How do I love thee? Let me count the ways, but, at least for Irish, not the verbs.
No verbs, hunh? What’s all that about?
One of the first steps for learning Latin, at least when I was in school, was learning to conjugate the verb “to love” – amo, amas (I love, you love), and all that. Scouring the Internet for more examples, I see a lot of samples, some derived from the well-known Latin verb, others not, but all of which (that I find) include a verb: Ti amo, je t’aime, te quiero, ich liebe dich, etc.
And it’s not that the Irish are remiss in discussing love — far from it. Plenty of people are asking, and getting answers to the question, “How do you say ‘I love you’ in Irish?” It’s just that in most cases, no verbs are involved, or if they are, it’s just the verb “to be,” not the actual verb “to love.” So what are they saying instead?
Here are some of the most popular phrases:
Mo ghrá thú, you (are) my love, lit. my love you (no verb)
Tusa mo ghrá, you (are) my love, lit. you yourself my love (no verb)
Is tú mo ghrá, you are my love, using the linking verb “is,” not the verb “to love.” Don’t be misled by the apparent similarity of the Irish verb “is” [say: iss] and the English verb “is” [say: iz]; in this case, the Irish verb “is” will be translated as “are,” due to the idiosyncrasies of the English verb “to be.”
Grá mo chroí thú, you (are) (the) love (of) my heart, lit. love (of) my heart you
In a previous blog, I discussed where you’re most likely to find the verb “to love,” with its various forms, mostly in religious or formal contexts. These forms include:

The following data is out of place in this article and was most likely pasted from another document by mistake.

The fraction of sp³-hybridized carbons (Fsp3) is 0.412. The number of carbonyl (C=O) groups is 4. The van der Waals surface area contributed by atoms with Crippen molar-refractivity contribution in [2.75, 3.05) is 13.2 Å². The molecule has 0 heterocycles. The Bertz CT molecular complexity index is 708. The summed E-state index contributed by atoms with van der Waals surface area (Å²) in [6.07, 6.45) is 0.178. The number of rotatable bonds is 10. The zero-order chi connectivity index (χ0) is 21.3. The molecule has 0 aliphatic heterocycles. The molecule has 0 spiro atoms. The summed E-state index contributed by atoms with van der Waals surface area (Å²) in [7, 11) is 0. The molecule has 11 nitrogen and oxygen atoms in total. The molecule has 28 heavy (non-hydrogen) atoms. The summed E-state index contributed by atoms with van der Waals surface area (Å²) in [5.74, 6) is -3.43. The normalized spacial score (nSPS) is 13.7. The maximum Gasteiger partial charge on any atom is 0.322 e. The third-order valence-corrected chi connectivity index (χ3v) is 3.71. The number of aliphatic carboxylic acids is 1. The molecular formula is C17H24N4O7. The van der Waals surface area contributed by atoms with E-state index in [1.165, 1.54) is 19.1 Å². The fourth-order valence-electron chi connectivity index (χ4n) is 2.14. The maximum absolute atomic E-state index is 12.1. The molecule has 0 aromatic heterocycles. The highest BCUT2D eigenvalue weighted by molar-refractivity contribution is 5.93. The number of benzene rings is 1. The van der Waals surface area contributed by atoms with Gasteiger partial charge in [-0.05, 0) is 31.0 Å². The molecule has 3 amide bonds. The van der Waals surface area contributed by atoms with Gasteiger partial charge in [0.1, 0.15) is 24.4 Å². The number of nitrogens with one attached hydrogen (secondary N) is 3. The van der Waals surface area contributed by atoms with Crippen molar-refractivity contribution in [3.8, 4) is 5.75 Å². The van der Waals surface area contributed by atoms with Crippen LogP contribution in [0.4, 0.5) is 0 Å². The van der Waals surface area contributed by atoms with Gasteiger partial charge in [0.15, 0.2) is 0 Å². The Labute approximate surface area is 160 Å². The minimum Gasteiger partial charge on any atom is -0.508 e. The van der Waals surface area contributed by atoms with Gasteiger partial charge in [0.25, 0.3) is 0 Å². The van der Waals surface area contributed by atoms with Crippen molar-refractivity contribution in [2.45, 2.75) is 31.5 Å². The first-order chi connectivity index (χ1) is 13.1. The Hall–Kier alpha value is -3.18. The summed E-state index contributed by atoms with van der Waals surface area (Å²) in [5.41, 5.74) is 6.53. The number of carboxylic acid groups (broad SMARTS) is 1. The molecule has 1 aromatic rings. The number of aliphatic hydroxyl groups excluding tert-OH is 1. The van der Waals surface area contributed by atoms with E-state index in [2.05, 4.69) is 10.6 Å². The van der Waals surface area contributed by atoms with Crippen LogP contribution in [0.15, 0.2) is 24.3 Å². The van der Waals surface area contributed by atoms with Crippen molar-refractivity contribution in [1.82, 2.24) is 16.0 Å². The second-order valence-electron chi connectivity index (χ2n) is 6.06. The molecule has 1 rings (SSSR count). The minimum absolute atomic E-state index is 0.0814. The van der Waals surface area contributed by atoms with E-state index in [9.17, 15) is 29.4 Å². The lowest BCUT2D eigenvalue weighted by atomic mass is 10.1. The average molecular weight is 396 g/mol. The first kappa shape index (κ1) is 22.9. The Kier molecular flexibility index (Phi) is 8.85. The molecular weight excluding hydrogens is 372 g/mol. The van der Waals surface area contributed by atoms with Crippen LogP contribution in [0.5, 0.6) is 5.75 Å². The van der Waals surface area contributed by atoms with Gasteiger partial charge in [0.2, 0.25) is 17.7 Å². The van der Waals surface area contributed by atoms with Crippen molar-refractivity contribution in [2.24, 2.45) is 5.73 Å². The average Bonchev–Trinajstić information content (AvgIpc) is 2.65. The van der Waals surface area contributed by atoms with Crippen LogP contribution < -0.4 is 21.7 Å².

gráigh, the command form, for whatever application you may find for that!
ag grá, “loving,” but, at least in my experience, not a very typical expression, unless McDonald’s gets a hold of it for their “loving it” ad campaign
a ghrá, to love, but again, at least in my experience, it would be more typical to say something like “grá a bheith agat do …”, i.e. to have love for, lit. love to be at you for … or “grá a thabhairt do …,” to give love to ; key point is that “to love,” as such, isn’t used as much as the more circuitous phrases like “Ní foláir duit grá a thabhairt do do chomharsa mar thú féin” (You should / ought to love your neighbor as yourself)
gráite, used more in the sense of “devoted to” than regarding romantic love, as in “gráite do d’obair,” devoted to your work).
We’ll probably visit this topic again next February, but meanwhile, más amhlaidh gur thit tú i ngrá le déanaí (if you fell in love recently), you’ve got a little more vocabulary to work with. SGF, Róislín
Gluais: amhlaidh, thus; comharsa, neighbor; do, to/for; do, your; do do, to your/for your; le déanaí, recently; thit, fell
For more on this topic, please see my earlier blog “An Briathar ‘Gráigh!’ (Love!) i nGaeilge”: http://blogs.transparent.com/irish/?s=gr%C3%A1igh (14 Feabhra 2011). The blogs before and after it may also be of interest:
17 Feabhra 2011: http://blogs.transparent.com/irish/665/